The Secret Gospel of Mark: The Journal for the Western Cosmological Traditions, volume 3pp.
I see you are confused about what constitutes cultural appropriation. I would like to provide you with resources and information on the subject so that you can better understand what our concerns are.
However, I also want observer fringe writing a letter to have a brief summary of some of the more salient points so that you do not assume you are merely being called a racist, and so that I do not become frustrated with your defensive refusal to discuss the topic on those grounds.
If any of those have started whirling through your head, please lock them in a box while you read this article. They tend to interfere with the ability to have a respectful conversation. Examples from Canada and the United States would be: These items cannot be legitimately possessed or imitated by just anyone, as they represent achievements earned according to a specific criteria.
Yes, some people will mock these symbols. However in order to do this, they have to understand what the symbols represent, and then purposefully desecrate or alter them in order to make a statement.
They cannot then claim to be honouring the symbol. Some people will pretend to have earned these symbols, but there can be serious sanctions within a culture for doing this. Flags, most clothing, food etc. Accessing these things does not signal that you have reached some special achievement, and you are generally free to use these.
If you do not use these items to mock, denigrate or perpetuate stereotypes about other people, then you can legitimately claim to be honouring those items. In particular, the headdress worn by most non-natives imitate those worn by various Plains nations. These headdresses are further restricted within the cultures to men who have done certain things to earn them.
It is very rare for women in Plains cultures to wear these headdresses, and their ability to do so is again quite restricted. So unless you are a native male from a Plains nation who has earned a headdress, or you have been given permission to wear one sort of like being presented with an honorary degreethen you will have a very difficult time making a case for how wearing one is anything other than disrespectful, now that you know these things.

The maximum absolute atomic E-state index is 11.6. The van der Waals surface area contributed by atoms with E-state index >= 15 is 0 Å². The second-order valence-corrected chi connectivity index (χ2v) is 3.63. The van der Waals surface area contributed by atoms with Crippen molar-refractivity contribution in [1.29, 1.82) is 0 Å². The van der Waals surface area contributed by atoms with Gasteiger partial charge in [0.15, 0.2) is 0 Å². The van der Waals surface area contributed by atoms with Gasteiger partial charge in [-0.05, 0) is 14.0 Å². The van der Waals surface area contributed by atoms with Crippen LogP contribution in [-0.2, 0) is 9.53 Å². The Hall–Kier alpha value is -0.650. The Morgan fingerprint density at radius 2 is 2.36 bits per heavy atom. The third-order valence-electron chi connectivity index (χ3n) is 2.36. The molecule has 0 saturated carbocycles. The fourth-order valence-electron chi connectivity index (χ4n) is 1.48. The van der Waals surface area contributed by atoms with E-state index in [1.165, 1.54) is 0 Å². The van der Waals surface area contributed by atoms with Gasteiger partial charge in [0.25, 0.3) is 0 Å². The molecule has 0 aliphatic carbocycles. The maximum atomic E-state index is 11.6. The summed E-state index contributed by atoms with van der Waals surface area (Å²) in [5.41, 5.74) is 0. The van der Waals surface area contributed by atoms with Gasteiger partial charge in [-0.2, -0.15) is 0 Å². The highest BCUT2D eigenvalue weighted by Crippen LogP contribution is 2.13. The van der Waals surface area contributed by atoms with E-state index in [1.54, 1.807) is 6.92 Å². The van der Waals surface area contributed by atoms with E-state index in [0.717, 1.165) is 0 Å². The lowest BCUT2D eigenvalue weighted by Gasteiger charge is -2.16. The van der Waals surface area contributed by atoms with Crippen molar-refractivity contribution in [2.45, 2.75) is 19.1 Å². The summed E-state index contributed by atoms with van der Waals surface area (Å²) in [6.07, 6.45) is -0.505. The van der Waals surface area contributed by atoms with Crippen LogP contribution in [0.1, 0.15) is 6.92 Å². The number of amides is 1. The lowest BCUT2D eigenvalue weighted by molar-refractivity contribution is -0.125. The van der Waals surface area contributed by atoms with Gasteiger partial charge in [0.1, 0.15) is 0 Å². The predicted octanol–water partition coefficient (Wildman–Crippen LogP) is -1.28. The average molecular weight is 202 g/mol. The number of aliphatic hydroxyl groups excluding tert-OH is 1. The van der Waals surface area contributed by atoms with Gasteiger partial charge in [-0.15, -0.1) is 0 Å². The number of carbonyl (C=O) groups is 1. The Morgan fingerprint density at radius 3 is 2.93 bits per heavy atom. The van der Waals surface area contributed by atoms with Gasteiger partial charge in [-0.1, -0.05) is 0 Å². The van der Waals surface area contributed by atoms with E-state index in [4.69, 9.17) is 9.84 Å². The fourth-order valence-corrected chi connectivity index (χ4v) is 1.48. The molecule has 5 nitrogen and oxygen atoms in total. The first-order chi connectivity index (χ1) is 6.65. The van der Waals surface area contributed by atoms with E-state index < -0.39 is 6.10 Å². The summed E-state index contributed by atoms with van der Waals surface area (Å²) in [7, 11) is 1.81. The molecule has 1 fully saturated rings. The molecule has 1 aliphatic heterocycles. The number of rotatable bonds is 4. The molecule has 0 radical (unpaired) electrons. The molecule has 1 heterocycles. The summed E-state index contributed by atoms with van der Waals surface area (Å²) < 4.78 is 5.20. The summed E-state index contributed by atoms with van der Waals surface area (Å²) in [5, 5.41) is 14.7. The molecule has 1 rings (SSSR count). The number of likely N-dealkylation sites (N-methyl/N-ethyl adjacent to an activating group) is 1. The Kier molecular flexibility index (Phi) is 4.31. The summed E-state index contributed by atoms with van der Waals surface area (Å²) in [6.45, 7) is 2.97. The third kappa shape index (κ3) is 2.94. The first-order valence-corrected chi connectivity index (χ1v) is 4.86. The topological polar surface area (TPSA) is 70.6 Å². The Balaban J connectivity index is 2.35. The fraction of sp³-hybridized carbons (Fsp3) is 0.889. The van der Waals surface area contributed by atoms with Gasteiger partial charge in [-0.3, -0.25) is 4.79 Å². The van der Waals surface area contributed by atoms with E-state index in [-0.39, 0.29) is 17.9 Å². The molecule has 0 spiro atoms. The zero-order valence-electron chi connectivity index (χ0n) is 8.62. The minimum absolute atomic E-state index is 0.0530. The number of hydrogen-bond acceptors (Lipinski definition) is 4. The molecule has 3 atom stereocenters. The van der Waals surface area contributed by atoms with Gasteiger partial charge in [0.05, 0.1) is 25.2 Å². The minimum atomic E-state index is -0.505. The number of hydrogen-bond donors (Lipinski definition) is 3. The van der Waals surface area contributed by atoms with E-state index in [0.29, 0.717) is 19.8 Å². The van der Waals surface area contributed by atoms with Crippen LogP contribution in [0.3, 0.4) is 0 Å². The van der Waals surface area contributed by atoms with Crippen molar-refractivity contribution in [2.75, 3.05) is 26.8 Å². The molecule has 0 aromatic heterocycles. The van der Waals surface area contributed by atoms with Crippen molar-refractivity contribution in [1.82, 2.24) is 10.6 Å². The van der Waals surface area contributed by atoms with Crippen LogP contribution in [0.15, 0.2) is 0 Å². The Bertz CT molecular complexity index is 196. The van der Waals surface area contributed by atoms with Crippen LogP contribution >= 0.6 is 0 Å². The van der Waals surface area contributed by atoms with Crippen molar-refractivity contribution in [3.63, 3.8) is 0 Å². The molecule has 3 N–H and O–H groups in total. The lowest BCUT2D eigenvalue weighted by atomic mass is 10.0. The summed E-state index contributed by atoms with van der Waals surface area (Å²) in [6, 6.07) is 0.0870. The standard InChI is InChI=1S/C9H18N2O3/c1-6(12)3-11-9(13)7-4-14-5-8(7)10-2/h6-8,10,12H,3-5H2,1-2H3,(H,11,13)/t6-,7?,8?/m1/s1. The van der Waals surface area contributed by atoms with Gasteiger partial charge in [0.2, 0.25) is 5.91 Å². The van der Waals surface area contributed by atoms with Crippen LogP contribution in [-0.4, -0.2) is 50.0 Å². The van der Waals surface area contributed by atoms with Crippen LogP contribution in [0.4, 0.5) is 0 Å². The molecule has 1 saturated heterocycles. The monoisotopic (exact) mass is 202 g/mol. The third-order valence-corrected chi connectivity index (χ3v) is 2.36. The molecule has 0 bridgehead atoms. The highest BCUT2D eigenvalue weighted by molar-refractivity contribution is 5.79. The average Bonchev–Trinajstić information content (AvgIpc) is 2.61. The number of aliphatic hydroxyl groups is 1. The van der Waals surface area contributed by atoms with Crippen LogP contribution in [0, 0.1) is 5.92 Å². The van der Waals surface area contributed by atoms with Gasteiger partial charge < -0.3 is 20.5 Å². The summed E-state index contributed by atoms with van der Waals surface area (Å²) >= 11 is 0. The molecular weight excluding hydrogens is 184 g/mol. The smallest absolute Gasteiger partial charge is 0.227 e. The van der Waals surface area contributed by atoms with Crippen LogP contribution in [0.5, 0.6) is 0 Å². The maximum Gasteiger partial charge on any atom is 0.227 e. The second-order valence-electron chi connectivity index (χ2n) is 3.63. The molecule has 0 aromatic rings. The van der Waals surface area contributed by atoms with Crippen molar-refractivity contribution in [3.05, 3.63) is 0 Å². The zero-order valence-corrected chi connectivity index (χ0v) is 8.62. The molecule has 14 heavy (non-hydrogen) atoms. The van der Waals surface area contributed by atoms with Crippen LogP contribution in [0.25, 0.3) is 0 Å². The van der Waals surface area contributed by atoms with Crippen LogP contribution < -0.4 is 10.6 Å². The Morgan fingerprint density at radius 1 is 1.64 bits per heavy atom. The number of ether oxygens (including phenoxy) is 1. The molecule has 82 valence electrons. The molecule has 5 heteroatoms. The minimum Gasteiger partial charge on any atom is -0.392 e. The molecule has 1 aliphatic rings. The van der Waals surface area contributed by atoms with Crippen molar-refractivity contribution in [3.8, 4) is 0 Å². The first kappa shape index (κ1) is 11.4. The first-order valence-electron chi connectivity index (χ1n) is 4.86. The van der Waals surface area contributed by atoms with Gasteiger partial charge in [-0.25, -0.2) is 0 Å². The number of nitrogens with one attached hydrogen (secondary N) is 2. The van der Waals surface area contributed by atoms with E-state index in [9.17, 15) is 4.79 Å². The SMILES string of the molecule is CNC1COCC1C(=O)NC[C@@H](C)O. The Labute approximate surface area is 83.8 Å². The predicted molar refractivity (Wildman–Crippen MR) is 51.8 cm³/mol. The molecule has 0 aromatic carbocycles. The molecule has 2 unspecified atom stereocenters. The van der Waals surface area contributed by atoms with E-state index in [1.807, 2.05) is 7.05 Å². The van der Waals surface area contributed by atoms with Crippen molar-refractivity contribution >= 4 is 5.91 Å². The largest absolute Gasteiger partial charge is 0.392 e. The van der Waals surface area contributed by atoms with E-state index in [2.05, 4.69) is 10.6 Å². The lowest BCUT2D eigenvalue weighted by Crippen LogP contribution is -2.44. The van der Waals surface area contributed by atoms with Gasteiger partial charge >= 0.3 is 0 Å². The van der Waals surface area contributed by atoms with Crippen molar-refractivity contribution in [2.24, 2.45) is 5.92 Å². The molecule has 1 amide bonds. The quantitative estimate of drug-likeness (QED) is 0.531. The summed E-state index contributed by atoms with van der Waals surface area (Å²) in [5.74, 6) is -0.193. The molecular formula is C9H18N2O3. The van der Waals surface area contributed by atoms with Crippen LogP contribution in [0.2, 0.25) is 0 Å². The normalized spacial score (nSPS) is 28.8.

If you choose to be disrespectful, please do not be surprised when people are offended… regardless of why you think you are entitled to do this.
It is okay to admire our cultures. However I think it is reasonable to ask that if you admire a culture, you learn more about it.
Particularly when the details are so much more fascinating than say, out-dated stereotypes of Pan-Indian culture. You do not have to be an expert on our cultures to access aspects of them.
If you really, really want to wear beaded moccasins or mukluks or buy beautiful native art, then please do! There are legitimate and unrestricted items crafted and sold by aboriginal peoples that we would be more than happy to see you with.
Then all the nasty disrespectful stereotyping and denigration of restricted symbols can be avoided, while still allowing you to be decked out in beautiful native-created fashion.
If you are an artist who just loves working with aboriginal images, then please try to ensure your work is authentic and does not incorporate restricted symbols or perpetuate stereotypes.
For example, painting a non-native woman in a Plains culture warbonnet is just as disrespectful as wearing one of these headdresses in real life. Acknowledging from which specific nation the images you are using come from is even better.
Maybe you had no idea about any of this stuff. A simple acknowledgement of the situation is pure gold, in my opinion. It diffuses tension and makes people feel that they have been heard, respected, and understood. The fact is, this issue does get people very upset.
My hope is that once you cool down, you will accept that you are not being asked to do something unreasonable.Anna Davis Anna is the founder and Director of the Curtis Brown Creative writing school.
She is the author of five novels, published around the world in 20 languages: Melting, The Dinner, Cheet, The Shoe Queen and The Jewel Box.. She has worked for Curtis Brown for more than a decade as a book agent and has served on the management committee of the Association of Authors' Agents.
Downloadable Instructions and Form Files PHS Instructions - 1/ Revision PDF ( KB) PHS Fillable Forms - 1/ Revision. The links below allow for the downloading of individual and combined form files in MS Word and PDF formats.
🔥Citing and more! Add citations directly into your paper, Check for unintentional plagiarism and check for writing mistakes.
Anna Davis Anna is the founder and Director of the Curtis Brown Creative writing school. She is the author of five novels, published around the world in 20 languages: Melting, The Dinner, Cheet, The Shoe Queen and The Jewel Box..
She has worked for Curtis Brown for more than a decade as a book agent and has served on the management .
The Secret Gospel of Mark: Commentary on Recent Scholarship. Part of a library of materials dealing with Gnosis and Gnosticism, both ancient and modern.
The site includes the Gnostic Library, with the complete Nag Hammadi Library and a large collection of other primary Gnostic scriptures and documents.
The Secret Gospel of Mark: Commentary on Recent Scholarship. Part of a library of materials dealing with Gnosis and Gnosticism, both ancient and modern. The site includes the Gnostic Library, with the complete Nag Hammadi Library and a large collection of other primary Gnostic scriptures and documents.